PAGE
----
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Lawmakers raise flag in honor of state’s first Juneteenth

Representative Chynah Tyler spoke before the Juneteenth flag was raised at the State House to commemorate the state's first observation of the holiday.Christiana Botic for The Boston Globe

In honor of Juneteenth, members of the Black and Latino caucus and others gathered to raise the Pan-African flag at the Massachusetts State House Wednesday night.

About 50 people watched as the red, green, and black striped flag was raised ahead of Saturday’s official Juneteenth holiday, which celebrates the day slavery ended in Texas on June 19, 1865. (Lawmakers did not say why they raised the Pan-African flag, which represents people of the African diaspora, rather than the Juneteenth flag, which was first raised in Roxbury 20 years ago.)

Despite successfully securing Juneteenth as a state recognized holiday last year, the Massachusetts Black and Latino Caucus still has a lot of work to do, said State Rep. Chynah Tyler, a Boston Democrat.


“After 156 years we have made significant progress,” Tyler, the chair of the caucus, said as she stood on the State House steps. “But in the year 2021, Black folks are still only free-ish.”

Other public officials, community leaders, and a student shared comments about the history of the holiday, which is also known as Freedom Day. The hour-long ceremony featured the poetry of Langston Hughes and a performance of traditional African drumming.

“As a Black woman from Boston and a mother to a young Black girl, the pursuit of freedom is not just the work I do as a legislator,” Tyler said. “It’s the work of my life.”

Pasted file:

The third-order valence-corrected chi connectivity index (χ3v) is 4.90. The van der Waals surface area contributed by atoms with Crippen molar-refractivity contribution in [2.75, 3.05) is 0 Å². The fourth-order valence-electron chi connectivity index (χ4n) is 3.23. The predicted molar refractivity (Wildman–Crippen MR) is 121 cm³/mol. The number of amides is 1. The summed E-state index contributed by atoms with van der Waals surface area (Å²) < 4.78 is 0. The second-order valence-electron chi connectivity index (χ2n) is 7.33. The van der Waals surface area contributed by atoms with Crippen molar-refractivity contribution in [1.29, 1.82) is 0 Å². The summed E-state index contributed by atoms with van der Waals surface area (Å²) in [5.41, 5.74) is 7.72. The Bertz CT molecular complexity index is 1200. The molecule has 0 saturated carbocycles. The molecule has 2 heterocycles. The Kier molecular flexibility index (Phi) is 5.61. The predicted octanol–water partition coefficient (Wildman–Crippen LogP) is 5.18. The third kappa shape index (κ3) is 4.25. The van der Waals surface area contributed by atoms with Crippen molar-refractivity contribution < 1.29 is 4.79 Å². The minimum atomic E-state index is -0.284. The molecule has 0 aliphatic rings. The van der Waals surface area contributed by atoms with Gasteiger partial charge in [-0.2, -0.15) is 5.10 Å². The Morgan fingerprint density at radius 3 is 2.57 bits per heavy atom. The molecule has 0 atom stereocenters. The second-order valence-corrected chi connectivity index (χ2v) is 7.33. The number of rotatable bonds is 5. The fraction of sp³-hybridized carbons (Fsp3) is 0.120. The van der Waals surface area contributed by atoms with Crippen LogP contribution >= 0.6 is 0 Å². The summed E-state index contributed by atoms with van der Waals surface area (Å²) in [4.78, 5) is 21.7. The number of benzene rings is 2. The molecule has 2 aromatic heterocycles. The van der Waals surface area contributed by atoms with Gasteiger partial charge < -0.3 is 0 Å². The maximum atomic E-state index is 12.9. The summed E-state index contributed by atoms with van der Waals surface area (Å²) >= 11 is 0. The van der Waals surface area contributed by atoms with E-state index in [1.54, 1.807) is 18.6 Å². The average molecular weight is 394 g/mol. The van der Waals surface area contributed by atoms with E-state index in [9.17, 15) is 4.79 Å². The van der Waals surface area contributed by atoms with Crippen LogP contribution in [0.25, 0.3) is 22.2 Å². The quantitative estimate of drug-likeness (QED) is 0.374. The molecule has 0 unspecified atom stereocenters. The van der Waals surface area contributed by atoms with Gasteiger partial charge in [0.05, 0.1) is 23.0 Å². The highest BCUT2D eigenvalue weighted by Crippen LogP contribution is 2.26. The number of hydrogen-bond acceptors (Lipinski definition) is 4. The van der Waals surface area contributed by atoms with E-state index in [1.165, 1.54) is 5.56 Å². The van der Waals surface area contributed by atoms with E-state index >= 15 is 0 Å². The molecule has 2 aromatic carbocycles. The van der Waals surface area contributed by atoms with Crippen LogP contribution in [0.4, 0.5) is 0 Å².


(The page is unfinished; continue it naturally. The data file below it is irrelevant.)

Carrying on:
Her aunt, Lynnette Sumpter, looked on as the flag was raised on a warm sunny evening.

“It’s history, it’s Black history, it’s my history, it’s my family’s history,” Sumpter, a Roxbury native, said of the holiday. The recognition of that history is “long overdue,” she said.

The event was held on the same day that Congress voted overwhelmingly to approve a bill to make Juneteenth an official federal holiday.


June 19 recognizes the day in 1865 when a Union general arrived in Galveston, Texas, with the news of the Emancipation Proclamation, which freed enslaved people in the United States — 2 1/2 years after it was signed by President Abraham Lincoln. Since then, June 19, familiarly known as “Juneteenth,” has been celebrated to mark the end of slavery in the United States.

Massachusetts first recognized “Juneteenth Independence Day” last July after Governor Charlie Baker signed a coronavirus spending bill into law including an amendment added by State Rep. Bud L. Williams of Springfield. Juneteenth now joins the list of other official holidays recognized in Massachusetts, such as Independence Day, Labor Day, and Memorial Day.

Williams said Wednesday evening that though he’s happy to celebrate the symbolic day, there’s still work to be done to achieve equality.

“Beware, every time we step forward, we get kicked two steps back,” Williams said. “We gotta put the pedal to the metal.”

Other members of the Caucus expressed a similar mix of emotions.

State Rep. Nika Elugardo, another Boston Democrat, said she used to feel “a certain amount of angst” when celebrating Juneteenth because many communities still face oppression.

But she sees hope in the change that led to Wednesday’s flag raising.

“[Structural change is] difficult work and it’s invisible,” Elugardo said in an interview. “It’s like, when a farmer is tilling hard grounds. A city girl like me driving by might not see anything but dirt. But the farmer knows that coming down the pike is a beautiful harvest.”


State Rep. Russell Holmes said he still sees the need to spread awareness of the holiday beyond the African American community.

“I want to . . . bring [Juneteenth] to the level where the conversation is a broader conversation,” Holmes, a Boston Democrat, said in an interview. “[Juneteenth] is not just a conversation between Black people.”

Tiana Woodard is a Report for America corps member covering Black neighborhoods. She can be reached at Follow her @tianarochon.